1. A court officer calls out a docket number. This is a unique identification number that every case gets. The court officer also calls out the name of the case. He will say “People versus” and then the name of the defendant. People means the government. A prosecutor (PROSS-e-kyu-tor) takes the government’s side against the defendant. The prosecutor is called an ADA, which stands for Assistant District Attorney.
2. A court officer brings the defendant into the courtroom.
3. The judge asks the defendant to waive the reading (wayv the REED-ing) of his or her rights and the charges. Charges means the crimes the defendant has been accused of. Waive the reading means agree to not have the rights and charges read. This is to save time. The defendant can say no and ask to have them read.
4. The judge asks the defendant to enter a plea (plee). Enter a plea means say “guilty” or “not guilty.” Guilty means responsible for the crime.
5. The judge asks if the ADA has any notices (NO-tis-es). Notices are evidence that the ADA will use to prove that the defendant is guilty. To save time, ADA’s usually do not read out the actual words from the law. Instead, they just say the numbers and letters from the law that the information comes from. Here are some of the numbers and letters you may hear an ADA say:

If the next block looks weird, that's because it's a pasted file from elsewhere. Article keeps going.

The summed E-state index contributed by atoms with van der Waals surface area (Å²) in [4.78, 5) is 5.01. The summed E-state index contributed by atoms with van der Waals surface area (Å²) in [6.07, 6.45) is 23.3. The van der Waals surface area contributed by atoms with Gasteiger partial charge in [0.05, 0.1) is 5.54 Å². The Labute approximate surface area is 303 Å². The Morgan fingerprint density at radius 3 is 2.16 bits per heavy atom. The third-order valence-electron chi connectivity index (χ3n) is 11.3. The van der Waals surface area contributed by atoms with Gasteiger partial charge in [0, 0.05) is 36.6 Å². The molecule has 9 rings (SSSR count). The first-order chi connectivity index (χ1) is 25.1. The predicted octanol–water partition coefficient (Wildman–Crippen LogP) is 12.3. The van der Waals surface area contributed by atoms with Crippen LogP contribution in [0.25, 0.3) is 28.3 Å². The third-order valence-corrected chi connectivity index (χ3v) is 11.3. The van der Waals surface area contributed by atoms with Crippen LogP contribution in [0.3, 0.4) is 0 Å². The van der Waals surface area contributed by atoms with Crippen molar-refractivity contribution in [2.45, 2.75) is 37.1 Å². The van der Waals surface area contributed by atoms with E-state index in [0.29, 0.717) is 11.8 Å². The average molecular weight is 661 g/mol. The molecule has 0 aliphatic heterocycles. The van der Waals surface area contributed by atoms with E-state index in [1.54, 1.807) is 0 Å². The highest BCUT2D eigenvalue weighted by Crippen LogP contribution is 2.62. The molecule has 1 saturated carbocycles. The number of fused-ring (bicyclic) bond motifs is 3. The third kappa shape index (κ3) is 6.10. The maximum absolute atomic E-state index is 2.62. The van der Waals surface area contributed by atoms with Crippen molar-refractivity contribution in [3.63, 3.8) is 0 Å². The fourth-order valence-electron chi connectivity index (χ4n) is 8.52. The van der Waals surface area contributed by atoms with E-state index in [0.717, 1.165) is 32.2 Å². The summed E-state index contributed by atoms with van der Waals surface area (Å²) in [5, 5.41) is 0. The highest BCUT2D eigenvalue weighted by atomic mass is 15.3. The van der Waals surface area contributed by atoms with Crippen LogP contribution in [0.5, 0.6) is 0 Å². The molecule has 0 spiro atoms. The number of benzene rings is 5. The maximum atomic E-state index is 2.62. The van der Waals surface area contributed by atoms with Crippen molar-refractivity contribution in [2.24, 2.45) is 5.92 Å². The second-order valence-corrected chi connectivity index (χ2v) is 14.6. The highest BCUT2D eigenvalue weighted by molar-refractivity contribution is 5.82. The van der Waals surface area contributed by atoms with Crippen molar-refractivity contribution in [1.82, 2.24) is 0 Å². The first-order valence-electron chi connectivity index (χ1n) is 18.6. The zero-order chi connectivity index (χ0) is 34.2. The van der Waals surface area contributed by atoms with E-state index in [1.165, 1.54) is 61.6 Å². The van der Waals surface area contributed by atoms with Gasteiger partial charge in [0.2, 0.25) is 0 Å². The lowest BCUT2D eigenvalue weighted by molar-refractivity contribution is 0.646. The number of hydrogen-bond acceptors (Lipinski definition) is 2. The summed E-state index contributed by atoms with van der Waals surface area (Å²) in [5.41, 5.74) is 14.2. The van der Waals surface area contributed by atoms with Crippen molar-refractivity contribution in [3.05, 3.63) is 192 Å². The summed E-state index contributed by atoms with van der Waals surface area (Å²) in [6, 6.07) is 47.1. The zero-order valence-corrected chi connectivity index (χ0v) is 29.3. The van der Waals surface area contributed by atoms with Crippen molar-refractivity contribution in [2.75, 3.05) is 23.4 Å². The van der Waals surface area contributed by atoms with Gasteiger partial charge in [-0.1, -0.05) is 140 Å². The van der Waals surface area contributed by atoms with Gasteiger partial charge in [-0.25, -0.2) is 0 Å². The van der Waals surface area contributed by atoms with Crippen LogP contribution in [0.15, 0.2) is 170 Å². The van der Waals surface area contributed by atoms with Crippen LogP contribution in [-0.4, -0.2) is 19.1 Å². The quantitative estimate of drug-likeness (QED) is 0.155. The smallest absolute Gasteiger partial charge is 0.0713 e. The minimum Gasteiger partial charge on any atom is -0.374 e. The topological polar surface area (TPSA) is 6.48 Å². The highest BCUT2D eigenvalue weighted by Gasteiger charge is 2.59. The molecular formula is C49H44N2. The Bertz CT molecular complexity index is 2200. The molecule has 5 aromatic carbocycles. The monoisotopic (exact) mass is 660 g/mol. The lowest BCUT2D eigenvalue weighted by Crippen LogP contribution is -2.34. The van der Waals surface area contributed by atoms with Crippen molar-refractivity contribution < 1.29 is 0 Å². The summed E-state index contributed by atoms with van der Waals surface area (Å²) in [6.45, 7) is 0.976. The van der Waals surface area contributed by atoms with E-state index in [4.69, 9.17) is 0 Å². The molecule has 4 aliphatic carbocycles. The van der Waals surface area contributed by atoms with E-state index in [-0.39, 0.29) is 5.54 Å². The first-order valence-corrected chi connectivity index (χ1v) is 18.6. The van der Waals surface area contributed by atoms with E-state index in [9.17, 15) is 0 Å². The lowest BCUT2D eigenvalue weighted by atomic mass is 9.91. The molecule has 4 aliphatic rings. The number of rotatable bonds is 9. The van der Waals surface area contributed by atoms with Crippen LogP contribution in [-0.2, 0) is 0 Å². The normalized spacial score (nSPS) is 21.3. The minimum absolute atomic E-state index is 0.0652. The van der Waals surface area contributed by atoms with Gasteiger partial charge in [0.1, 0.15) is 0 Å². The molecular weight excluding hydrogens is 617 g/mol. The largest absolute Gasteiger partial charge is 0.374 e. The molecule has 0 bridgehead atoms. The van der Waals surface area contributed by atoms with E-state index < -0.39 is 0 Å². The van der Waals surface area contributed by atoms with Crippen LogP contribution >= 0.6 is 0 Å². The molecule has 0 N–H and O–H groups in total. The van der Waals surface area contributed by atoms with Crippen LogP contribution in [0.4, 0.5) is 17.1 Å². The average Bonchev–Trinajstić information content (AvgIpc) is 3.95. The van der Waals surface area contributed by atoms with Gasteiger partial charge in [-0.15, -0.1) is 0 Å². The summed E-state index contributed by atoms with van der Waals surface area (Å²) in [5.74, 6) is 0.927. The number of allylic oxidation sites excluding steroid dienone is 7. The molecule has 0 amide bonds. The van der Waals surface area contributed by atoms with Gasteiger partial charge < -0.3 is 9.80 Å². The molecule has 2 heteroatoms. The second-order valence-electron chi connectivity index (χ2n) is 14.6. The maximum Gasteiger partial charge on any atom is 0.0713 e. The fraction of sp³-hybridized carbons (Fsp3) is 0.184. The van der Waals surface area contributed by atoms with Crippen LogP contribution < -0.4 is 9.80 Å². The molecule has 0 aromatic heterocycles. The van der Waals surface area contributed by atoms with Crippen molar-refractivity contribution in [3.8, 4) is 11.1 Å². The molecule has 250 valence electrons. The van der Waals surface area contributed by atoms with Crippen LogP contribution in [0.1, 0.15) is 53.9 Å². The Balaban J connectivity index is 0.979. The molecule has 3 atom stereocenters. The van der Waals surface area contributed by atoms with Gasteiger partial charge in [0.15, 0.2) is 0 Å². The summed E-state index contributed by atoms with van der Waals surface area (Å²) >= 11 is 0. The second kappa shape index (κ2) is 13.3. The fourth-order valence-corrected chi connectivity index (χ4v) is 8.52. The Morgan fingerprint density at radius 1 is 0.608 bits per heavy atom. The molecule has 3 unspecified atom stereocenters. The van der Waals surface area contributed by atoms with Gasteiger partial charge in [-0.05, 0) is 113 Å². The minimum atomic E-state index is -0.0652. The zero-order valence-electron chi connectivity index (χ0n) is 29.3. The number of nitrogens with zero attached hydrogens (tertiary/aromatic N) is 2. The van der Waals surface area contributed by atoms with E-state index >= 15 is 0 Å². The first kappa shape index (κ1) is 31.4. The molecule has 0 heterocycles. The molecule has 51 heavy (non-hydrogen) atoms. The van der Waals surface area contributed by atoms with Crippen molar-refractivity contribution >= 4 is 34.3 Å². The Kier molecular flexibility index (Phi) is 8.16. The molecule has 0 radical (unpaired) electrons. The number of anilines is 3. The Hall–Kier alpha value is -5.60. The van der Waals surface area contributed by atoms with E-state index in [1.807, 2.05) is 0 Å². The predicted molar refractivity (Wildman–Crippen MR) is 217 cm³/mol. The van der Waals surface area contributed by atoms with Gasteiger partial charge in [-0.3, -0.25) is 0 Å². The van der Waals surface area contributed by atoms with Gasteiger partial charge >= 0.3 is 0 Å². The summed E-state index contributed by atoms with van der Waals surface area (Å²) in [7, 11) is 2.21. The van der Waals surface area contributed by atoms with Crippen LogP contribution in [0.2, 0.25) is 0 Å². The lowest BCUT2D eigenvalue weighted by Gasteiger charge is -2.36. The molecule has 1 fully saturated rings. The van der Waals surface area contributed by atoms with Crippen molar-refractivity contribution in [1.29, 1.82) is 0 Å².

710.30(1)(a) or seven-ten-thirty-one-A. This means the defendant said something about the crime that the ADA plans to use against the defendant at the trial.
710.30(1)(b) or seven-ten-thirty-one-B. This means that the ADA has a statement from a witness that the defendant was nearby around the time the crime took place.
190.50 or one-ninety-fifty. This means the ADA plans to take the case to a grand jury. A grand jury decides if a person should be charged with a felony (FELL-o-nee). A felony is a crime that is punishable by more than one year in jail.
6. The ADA can ask the judge to set a certain amount of bail or to not release the defendant at all. If the judge sets bail, the defendant (or a person on the defendant’s behalf) must give the court money to get out of jail. The defendant’s lawyer can argue against bail and to release the defendant on his or her own recognizance (re-COG-ni-zens), also called ROR. This means the defendant can go home without paying money, but must show up in court on the date the judge says. The defendant’s lawyer can also argue for a reasonable amount of bail.
7. The judge decides whether or not to set bail. The Criminal Justice Agency, or CJA, interviews the defendant before he or she sees the judge. The CJA gives the judge a report to help the judge decide what to do about bail. The judge can also choose to remand
the defendant. Here, remand means not set bail and send the defendant to jail until the trial. (For more information on bail, see LIFT’s "Bail
8. The judge sets a date for the next court appearance.